Like Marquette, UW-Milwaukee opposes allowing students to carry concealed weapons on campus. "We believe the police force that we have on our campus is best suited todeal with situations that might require an armed response," said Tom Luljak,vice chancellor for university relations and communications at UWM. As of the end of the 2007-08 school year, 11 universities around the country per mit students to carry concealed weapons on campus. One of these schools is Colorado State University (CSU), located in Fort Collins, Colo., with a student pop ulation of just under 25,000. To obtain a concealed carry permit, CSU students must be over 21, pass a background check and have no prior felony convictions. While CSU students are not permitted to have guns in the dormitories and must store their handguns at the police department, they are allowed to carry concealed weapons in classrooms and around campus.
Advocates-such as the 30,000-member Students For Concealed Carry on Campus (SCCC)-want the same system to be implemented in Wisconsin.
At least six schools in Wisconsin have a branch of Students for Concealed Carry on Campus: Madison Area Technical College, UW-Green Bay, UW-Platteville, Lawrence University, UW-Madison and Marquette University.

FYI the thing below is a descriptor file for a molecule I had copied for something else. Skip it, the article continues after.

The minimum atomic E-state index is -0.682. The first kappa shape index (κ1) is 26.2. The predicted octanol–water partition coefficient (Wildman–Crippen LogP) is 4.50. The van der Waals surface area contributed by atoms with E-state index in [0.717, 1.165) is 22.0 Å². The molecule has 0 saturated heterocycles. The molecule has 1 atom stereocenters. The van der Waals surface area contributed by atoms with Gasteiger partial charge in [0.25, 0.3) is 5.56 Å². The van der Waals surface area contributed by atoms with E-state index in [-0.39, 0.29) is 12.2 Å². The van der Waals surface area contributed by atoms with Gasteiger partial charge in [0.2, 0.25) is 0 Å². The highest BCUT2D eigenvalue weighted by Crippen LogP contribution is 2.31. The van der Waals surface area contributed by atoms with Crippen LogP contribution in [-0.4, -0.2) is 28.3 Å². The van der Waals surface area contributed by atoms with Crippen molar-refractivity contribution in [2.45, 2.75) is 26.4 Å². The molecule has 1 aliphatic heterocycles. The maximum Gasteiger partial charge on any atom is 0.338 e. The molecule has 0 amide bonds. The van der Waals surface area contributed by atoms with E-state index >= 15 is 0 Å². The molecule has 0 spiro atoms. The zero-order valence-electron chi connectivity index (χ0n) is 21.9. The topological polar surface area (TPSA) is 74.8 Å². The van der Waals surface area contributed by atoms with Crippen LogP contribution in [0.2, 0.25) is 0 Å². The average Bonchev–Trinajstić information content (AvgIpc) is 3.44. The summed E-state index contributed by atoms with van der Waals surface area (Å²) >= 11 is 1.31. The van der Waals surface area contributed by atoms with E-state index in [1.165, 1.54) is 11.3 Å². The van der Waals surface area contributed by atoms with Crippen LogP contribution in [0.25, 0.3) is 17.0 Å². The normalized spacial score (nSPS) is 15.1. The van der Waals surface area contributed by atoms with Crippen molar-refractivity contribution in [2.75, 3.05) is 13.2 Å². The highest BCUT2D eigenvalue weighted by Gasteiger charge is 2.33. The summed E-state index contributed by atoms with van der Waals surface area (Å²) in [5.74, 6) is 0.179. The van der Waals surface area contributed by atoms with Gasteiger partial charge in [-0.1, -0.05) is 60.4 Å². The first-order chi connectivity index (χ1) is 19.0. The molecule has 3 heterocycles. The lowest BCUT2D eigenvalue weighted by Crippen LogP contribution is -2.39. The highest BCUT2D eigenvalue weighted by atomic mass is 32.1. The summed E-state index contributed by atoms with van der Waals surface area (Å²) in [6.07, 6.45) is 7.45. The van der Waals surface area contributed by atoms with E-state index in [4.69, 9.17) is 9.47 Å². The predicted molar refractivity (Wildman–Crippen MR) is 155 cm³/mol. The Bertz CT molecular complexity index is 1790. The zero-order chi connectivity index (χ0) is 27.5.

Bret Bostwick, leader of UW-Madison's SCCC branch and president of the Wisconsin chapter of SCCC, said it's a public safety issue.
"In light of violence on [college] campuses, a change needs to be made to allow students to protect themselves," Bostwick said. Michael Neiduski, head of the Marquette SCCC chapter, said students who carry concealed weapons would follow the law and would not contribute to more vio lence on campuses.
"I support students who go through the legal channels to carry a concealed weapon on campus because they will be responsible students who should have the right to protect themselves," Neiduski said.
Are Concealed Weapons Necessary?
But do more guns help create a safer environment? According to The Firearm & Injury Center at the University of Pennsylvania (FICAP), the answer is not really.
FICAP analyzed 13 national data systems that monitor and study firearm injuries in the United States and found that while there are some studies that suggest guns can protect individuals, "the bulk of evidence suggests that gun availability increases the likelihood for individuals to be killed, or to kill another person."
FICAP also found that while school shootings are rare, "there have been more deaths per event" and that "from 1994-99, 75% of all violent deaths at schools involved a firearm."